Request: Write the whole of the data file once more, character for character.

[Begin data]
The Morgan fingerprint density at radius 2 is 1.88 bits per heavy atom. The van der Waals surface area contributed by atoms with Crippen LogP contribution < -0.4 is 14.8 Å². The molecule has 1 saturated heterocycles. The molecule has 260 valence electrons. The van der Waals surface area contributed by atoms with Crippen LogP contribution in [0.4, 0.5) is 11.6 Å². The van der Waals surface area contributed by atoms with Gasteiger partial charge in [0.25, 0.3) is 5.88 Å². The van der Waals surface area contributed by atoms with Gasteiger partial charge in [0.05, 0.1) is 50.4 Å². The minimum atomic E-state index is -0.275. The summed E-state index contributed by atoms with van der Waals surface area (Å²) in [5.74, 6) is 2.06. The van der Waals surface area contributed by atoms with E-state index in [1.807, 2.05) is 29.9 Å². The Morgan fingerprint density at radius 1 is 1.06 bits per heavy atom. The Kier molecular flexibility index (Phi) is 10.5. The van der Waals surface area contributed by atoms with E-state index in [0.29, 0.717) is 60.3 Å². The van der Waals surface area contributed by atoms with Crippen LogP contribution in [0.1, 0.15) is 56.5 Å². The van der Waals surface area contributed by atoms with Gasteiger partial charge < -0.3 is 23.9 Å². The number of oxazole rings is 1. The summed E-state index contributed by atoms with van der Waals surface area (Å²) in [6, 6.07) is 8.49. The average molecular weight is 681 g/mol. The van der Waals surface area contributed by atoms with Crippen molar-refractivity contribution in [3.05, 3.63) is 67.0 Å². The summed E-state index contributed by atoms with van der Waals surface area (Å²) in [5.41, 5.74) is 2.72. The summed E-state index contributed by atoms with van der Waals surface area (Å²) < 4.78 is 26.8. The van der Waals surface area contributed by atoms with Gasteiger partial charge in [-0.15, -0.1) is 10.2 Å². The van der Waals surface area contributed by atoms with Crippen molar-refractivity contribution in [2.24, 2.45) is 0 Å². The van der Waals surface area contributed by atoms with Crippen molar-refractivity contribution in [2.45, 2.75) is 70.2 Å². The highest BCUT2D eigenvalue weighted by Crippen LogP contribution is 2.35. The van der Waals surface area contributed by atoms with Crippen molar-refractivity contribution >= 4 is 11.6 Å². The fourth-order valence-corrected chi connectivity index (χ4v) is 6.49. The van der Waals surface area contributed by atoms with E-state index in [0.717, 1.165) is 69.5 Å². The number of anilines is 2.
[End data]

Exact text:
The Morgan fingerprint density at radius 2 is 1.88 bits per heavy atom. The van der Waals surface area contributed by atoms with Crippen LogP contribution < -0.4 is 14.8 Å². The molecule has 1 saturated heterocycles. The molecule has 260 valence electrons. The van der Waals surface area contributed by atoms with Crippen LogP contribution in [0.4, 0.5) is 11.6 Å². The van der Waals surface area contributed by atoms with Gasteiger partial charge in [0.25, 0.3) is 5.88 Å². The van der Waals surface area contributed by atoms with Gasteiger partial charge in [0.05, 0.1) is 50.4 Å². The minimum atomic E-state index is -0.275. The summed E-state index contributed by atoms with van der Waals surface area (Å²) in [5.74, 6) is 2.06. The van der Waals surface area contributed by atoms with E-state index in [1.807, 2.05) is 29.9 Å². The Morgan fingerprint density at radius 1 is 1.06 bits per heavy atom. The Kier molecular flexibility index (Phi) is 10.5. The van der Waals surface area contributed by atoms with E-state index in [0.29, 0.717) is 60.3 Å². The van der Waals surface area contributed by atoms with Crippen LogP contribution in [0.1, 0.15) is 56.5 Å². The van der Waals surface area contributed by atoms with Gasteiger partial charge < -0.3 is 23.9 Å². The number of oxazole rings is 1. The summed E-state index contributed by atoms with van der Waals surface area (Å²) in [6, 6.07) is 8.49. The average molecular weight is 681 g/mol. The van der Waals surface area contributed by atoms with Crippen molar-refractivity contribution in [3.05, 3.63) is 67.0 Å². The summed E-state index contributed by atoms with van der Waals surface area (Å²) in [5.41, 5.74) is 2.72. The summed E-state index contributed by atoms with van der Waals surface area (Å²) < 4.78 is 26.8. The van der Waals surface area contributed by atoms with Gasteiger partial charge in [-0.15, -0.1) is 10.2 Å². The van der Waals surface area contributed by atoms with Crippen molar-refractivity contribution in [2.24, 2.45) is 0 Å². The van der Waals surface area contributed by atoms with Crippen molar-refractivity contribution in [2.45, 2.75) is 70.2 Å². The highest BCUT2D eigenvalue weighted by Crippen LogP contribution is 2.35. The van der Waals surface area contributed by atoms with Crippen molar-refractivity contribution >= 4 is 11.6 Å². The fourth-order valence-corrected chi connectivity index (χ4v) is 6.49. The van der Waals surface area contributed by atoms with E-state index in [0.717, 1.165) is 69.5 Å². The number of anilines is 2.